Jan 24, 2014
Humboldt County’s radio dial is about to get a bit more crowded. Thanks to recent FCC approval of campus radio station KRFH’s application for a low-power FM license, the student-run radio station will soon be broadcasting over the air to a radio near you.
KRFH – which previously offered an Internet-only broadcast – will transmit its signal locally, allowing broader access to programming and additional opportunities for students to hone their radio skills.
“The ability to broadcast adds legitimacy to the student’s efforts,” faculty advisor Cliff Berkowitz said. “It also means they will be able to garner a much broader audience from not only the student body but from the citizens of northern Humboldt County.”
Already involving 60-85 journalism students, the educational opportunity widens with the station’s new capabilities, Berkowitz said. “The students will have an actual broadcast radio station that will no longer be a simulation of a broadcast,” he said. “It will be real.”
Lending itself to the FCC’s approval was the station’s reputation for cutting-edge, content-rich production. Since its inception in 1990, KRFH has won a variety of awards for its programming, which ranges from creative newscasts to music, and more recently, live webcasts of selected Lumberjack sporting events.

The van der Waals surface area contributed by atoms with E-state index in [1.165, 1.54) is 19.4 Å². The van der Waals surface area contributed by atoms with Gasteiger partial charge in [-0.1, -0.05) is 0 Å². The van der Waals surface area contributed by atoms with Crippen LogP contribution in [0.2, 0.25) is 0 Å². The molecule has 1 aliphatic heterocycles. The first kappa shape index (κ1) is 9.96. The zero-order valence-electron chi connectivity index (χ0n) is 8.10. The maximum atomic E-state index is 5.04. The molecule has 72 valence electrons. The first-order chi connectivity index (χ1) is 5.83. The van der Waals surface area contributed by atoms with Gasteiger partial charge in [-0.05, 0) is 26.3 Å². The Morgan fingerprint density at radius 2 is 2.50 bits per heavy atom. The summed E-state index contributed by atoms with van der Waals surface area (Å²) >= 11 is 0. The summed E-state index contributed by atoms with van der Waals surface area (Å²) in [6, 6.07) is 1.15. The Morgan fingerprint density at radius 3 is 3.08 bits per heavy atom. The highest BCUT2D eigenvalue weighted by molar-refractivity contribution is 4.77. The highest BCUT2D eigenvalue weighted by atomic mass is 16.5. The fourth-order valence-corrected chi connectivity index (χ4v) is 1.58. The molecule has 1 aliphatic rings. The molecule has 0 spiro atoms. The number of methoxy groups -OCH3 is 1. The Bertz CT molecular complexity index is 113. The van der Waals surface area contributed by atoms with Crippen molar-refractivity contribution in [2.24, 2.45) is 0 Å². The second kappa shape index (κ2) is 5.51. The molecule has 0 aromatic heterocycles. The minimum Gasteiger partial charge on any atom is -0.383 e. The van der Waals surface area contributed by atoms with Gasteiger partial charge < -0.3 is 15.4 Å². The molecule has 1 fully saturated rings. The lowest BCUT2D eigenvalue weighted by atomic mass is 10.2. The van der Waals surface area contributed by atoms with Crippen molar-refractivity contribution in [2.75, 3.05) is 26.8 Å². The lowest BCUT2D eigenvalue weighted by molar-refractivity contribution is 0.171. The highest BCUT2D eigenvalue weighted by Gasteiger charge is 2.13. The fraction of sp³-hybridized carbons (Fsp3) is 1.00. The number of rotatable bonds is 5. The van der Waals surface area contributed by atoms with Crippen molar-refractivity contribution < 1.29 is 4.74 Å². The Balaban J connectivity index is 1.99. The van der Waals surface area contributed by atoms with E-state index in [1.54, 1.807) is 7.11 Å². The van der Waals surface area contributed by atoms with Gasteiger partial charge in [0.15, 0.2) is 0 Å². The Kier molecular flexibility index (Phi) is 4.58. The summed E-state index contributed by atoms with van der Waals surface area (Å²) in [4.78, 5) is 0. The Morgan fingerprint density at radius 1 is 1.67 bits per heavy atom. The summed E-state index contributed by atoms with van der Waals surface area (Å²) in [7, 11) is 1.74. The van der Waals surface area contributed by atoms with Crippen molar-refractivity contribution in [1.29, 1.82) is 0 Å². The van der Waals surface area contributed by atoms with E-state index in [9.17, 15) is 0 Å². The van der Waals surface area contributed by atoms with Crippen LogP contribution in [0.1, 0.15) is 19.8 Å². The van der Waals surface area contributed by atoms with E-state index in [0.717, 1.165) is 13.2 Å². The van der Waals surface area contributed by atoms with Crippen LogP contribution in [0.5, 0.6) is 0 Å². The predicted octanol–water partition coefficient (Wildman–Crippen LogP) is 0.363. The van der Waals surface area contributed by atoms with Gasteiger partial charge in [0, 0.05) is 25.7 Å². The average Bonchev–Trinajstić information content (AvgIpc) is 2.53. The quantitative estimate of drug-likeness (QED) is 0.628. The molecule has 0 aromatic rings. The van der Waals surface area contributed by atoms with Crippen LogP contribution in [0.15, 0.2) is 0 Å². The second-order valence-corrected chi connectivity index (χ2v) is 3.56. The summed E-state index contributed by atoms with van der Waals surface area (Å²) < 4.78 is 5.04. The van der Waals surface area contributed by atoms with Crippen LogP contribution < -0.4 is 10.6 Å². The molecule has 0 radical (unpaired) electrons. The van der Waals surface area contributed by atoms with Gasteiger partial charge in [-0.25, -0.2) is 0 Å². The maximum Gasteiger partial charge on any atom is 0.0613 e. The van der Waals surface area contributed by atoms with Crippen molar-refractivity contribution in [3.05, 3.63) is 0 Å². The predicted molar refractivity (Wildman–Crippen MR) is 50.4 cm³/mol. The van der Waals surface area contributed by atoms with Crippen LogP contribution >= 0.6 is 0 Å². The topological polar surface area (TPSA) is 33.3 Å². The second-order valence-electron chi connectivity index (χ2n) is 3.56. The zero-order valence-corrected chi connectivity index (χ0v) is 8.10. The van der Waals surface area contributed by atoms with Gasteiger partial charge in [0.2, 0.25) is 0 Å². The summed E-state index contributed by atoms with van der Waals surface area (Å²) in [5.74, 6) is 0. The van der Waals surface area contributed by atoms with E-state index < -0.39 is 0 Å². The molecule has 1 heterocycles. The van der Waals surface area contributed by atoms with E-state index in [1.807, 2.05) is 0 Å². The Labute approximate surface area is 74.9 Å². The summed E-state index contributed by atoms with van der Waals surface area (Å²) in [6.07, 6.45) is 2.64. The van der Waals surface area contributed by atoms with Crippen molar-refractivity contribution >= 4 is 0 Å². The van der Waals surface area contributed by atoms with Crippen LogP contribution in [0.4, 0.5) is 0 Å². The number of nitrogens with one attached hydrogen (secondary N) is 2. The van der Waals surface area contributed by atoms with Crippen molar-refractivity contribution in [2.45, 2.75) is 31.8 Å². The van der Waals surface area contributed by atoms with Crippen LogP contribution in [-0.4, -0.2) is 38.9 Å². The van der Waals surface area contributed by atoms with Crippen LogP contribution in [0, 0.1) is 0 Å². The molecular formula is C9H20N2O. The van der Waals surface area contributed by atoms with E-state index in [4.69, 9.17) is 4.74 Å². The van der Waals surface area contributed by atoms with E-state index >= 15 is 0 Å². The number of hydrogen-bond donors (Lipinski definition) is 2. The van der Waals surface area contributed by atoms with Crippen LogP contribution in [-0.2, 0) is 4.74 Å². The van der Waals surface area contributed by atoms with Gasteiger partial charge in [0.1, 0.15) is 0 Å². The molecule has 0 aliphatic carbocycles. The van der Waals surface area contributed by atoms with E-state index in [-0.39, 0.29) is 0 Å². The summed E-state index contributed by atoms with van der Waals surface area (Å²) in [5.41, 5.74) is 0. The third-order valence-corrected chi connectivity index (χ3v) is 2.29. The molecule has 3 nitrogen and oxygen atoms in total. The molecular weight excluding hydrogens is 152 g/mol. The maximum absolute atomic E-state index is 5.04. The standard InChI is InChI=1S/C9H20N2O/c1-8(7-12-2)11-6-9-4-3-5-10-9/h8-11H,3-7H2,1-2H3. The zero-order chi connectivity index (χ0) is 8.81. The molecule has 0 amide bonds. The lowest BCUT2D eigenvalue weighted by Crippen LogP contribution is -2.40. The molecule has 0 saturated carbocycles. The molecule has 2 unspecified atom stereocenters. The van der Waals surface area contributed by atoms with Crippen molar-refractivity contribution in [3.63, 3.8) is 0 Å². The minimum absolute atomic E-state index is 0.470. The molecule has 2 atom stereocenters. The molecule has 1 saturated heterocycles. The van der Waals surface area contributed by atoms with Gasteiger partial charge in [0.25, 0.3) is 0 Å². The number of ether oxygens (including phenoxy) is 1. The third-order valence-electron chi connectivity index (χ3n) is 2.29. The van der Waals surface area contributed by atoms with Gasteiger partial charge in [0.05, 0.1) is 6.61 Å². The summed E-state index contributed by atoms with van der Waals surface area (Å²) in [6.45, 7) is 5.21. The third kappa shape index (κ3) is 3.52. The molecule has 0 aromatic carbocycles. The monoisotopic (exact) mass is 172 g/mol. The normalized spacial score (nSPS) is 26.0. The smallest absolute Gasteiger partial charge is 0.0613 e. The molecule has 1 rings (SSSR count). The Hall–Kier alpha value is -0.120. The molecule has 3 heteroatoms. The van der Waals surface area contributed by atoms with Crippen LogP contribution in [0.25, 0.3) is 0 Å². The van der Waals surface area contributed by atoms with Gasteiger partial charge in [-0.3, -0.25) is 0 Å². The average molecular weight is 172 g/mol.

“No format change is expected,” Berkowitz said. “KRFH is a free form student-run station, and it will remain that way. However, I do expect more public interaction, including live broadcasts from campus events.”
While the evolution of broadcasting has seen radio transmissions become accessible online, KRFH will take advantage of a directly converse route. One major plus of being on the airwaves is the ability to reach radio listeners during peak time slots, Berkowitz said.
“In-car listening is one of radio’s biggest draws,” Berkowitz said. “ We expect this will enable KRFH to interact with the community much more.
Berkowitz expects construction to be completed in a few weeks, allowing radio listeners from McKinleyville to parts of Eureka to tune in via the 100-watt frequency.
Helping cover construction needs – which include installation of antenna bays – is a $12,000 award from Humboldt State President Rollin Richmond generated through a Presidential Lottery grant. An already-existing transmission tower installed on the Theater Arts Building will be used to send out the signal.